- On average, personnel costs account for more than half the defense budget of NATO’s non-US allies. Simply boosting troop pay and benefits by 50% could therefore lift a typical country’s defense burden from 1.6% to the target 2.0% of GDP, with no change in troop counts or capability.
- Even if the Europeans met the 2% target, they likely fear that Trump would raise the ante as there is no reason Trump couldn’t then demand 3% or 4%. The Europeans also probably fear that he would demand outright cash transfers to the US for its “defense services,” not recognizing that Europe’s armed forces, military cooperation, and US basing rights also contribute to US defense. Trump could try to justify the move as a way to help cover the US budget deficit or fund tax cuts.
- Many people likely hope or believe that Trump’s threat to withhold US defense support is mere posturing. However, even if it is, the real-life impact has been to undermine our European (and Asian) allies’ trust in the US commitment to them. If our European and Asian allies increasingly doubt the US will stand shoulder-to-shoulder with them in a crisis, the US could face unsettling unintended consequences going forward.
- In our latest Bi-Weekly Geopolitical Report, to be published later today, we note that doubts about the US commitment have already begun to spur US allies into hiking their defense budgets and starting to rebuild their armed forces to deter aggression against them. Since nuclear weapons are the gold standard for deterrence, politicians in Europe and Asia are also starting to call for their countries to develop their own, independent nuclear arsenals.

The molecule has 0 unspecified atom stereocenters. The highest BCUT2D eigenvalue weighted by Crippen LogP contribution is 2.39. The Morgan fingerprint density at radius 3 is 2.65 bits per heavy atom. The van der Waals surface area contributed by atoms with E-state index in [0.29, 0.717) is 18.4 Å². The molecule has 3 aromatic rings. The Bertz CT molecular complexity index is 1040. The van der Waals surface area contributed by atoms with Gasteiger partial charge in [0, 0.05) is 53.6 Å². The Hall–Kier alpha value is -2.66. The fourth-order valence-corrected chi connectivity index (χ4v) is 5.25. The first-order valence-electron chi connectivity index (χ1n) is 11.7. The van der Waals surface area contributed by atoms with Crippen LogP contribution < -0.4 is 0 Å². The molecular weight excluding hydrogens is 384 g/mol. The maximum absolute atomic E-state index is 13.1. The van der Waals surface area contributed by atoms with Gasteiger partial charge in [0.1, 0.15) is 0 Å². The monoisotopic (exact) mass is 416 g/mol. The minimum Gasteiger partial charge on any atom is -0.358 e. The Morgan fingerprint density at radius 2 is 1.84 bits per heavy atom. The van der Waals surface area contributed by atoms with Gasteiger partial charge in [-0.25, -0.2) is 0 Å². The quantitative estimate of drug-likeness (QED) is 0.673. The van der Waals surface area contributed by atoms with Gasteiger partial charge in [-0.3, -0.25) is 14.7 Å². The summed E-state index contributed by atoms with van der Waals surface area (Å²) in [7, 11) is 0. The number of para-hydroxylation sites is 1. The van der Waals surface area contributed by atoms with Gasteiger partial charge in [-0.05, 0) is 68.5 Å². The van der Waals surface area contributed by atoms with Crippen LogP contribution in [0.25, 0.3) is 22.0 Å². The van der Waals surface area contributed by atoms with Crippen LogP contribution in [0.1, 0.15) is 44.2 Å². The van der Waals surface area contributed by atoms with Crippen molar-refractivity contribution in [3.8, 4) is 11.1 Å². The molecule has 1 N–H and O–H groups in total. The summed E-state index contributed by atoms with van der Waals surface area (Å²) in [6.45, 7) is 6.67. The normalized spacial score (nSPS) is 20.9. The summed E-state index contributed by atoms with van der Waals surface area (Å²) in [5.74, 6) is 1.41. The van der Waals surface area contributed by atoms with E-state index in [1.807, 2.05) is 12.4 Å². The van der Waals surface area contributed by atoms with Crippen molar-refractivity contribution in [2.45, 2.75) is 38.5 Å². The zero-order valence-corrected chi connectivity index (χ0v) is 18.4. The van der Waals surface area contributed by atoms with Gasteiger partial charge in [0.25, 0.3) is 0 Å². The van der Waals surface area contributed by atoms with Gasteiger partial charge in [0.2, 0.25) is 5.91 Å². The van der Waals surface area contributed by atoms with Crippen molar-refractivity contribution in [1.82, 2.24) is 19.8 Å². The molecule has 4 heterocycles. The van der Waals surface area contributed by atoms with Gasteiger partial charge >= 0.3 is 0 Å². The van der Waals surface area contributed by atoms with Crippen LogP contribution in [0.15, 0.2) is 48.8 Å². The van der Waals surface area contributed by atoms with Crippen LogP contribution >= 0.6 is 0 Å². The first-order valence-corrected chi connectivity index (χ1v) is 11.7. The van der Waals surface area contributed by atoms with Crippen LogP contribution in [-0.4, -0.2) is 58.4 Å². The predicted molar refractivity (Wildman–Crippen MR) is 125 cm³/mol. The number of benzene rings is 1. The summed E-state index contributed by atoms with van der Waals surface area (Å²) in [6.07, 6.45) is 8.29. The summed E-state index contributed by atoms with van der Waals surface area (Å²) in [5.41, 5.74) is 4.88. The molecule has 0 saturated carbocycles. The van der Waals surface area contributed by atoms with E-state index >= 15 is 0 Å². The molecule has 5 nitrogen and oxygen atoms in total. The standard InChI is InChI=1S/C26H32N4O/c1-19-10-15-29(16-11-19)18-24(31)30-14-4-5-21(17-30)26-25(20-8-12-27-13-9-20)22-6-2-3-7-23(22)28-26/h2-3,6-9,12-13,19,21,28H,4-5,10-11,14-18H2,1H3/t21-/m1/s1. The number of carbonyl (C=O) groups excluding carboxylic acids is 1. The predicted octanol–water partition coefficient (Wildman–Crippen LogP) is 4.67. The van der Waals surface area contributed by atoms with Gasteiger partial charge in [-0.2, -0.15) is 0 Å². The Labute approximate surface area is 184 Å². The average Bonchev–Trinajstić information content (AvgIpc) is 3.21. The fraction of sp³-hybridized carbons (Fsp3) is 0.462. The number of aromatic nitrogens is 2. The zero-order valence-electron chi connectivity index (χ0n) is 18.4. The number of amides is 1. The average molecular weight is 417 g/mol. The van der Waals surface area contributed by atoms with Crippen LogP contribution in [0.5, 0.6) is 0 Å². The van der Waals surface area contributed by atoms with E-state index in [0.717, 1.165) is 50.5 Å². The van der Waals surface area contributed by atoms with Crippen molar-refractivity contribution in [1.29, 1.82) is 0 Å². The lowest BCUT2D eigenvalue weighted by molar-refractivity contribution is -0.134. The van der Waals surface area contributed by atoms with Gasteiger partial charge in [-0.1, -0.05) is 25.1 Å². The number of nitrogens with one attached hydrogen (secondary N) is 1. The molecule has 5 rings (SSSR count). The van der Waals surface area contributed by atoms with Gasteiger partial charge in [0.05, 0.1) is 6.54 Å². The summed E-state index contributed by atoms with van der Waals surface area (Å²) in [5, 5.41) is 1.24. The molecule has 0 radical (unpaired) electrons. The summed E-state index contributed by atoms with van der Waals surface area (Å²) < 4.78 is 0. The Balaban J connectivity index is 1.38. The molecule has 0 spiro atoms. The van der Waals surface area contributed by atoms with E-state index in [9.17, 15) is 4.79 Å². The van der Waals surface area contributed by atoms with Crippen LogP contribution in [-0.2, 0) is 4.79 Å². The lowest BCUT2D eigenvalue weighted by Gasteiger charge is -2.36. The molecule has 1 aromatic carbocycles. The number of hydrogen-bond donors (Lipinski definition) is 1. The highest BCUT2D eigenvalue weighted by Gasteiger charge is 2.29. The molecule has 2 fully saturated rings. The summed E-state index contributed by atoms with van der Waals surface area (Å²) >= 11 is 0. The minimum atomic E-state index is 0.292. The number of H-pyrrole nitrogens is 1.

- In our report, we note that Beijing and Moscow likely relish the idea of the US pulling back its support from its European and Asian allies, but they may get more than they bargained for.
- If key US allies in Europe or Asia develop their own nukes, China and Russia could find themselves surrounded by close-in nuclear powers.
- For example, Russia could eventually face a nuclear Poland or nuclear Baltic states. China could face a nuclear Japan, South Korea, or Australia.
- By the same token, if the US creates too much doubt about its mutual-defense commitments and prompts its allies to create their own nukes, it could face a nuclear Germany or a nuclear Japan, only a century or so after fighting each of them in World War II.